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CorB

How to protect your free code from companies predating on it ?

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Hi,

 

Hi, Some of the users of 43oh might have noted that @@Rei Vilo  has pulled out his LCD screen library suite (topic http://forum.43oh.com/topic/3911-energia-library-lcd-screen-library-suite/).

 

Initially it was unclear to me why this happened. Today Rei made it clear after some more people asked where the library had gone. It seems some - which company is not important for this discussion - company had used Rei's work regardless of the fact that in his library Rei had mentioned copyright and licence, Creative Commons, Attribution, Share Alike, Non Commercial and implemented a donation-based system.

 

In short ... it feels like a company was interested in the work of the shared work of Rei and decided to predate on it.

 

So the question is ... how can we protect our coding that we mainly build to share with other hobbyists and makers in such a way that companies that try to predate on us dont get a chance of claiming "that code is ours" and thus blocking our cooperative efforts as hobbyists/makers.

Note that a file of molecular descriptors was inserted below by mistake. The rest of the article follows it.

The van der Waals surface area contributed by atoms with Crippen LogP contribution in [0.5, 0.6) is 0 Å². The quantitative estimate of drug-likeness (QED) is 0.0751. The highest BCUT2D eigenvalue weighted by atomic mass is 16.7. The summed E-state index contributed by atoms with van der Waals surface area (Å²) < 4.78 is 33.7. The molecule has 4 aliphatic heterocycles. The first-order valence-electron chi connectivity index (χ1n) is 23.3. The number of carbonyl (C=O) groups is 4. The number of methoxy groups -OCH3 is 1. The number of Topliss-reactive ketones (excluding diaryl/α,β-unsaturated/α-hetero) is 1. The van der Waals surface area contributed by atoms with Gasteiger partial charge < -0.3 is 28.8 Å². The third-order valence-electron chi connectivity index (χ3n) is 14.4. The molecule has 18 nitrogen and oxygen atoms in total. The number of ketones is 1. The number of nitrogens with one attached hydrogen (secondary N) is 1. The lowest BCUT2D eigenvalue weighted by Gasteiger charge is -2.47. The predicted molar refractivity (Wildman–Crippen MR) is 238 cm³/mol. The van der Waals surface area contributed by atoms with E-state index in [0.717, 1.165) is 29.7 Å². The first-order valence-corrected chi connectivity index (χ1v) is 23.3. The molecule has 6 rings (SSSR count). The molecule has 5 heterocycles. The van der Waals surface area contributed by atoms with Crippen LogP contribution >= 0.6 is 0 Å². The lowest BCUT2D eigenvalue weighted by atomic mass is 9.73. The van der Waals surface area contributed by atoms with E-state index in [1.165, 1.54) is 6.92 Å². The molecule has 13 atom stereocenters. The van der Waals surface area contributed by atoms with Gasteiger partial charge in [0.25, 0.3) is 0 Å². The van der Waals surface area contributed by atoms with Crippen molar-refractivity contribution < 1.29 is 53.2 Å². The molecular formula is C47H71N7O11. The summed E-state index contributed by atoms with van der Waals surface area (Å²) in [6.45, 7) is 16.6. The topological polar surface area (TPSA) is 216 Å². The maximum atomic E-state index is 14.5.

Anybody with a clear idea ?

 

regards.

Cor

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The problem is two-fold.

  1. Companies claim intellectual property (IP) on maker's work, even if the maker mentions all the credits and references she has used and the maker's development is truly genuine.
  2. Companies uses maker's work and violate the maker's IP and copyright, even if the maker protects her work with a licence like the Creative Commons https://creativecommons.org/licenses/by-nc-sa/4.0/'>Attribution

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Maybe I'm misunderstanding the problem.

 

But regardless of how you license the code if a company has patents on intellectual property they have legal grounds. There isn't really much us hobbyists can do. A single hobbyist against a big company with lawyers doesn't feel like a fair fight.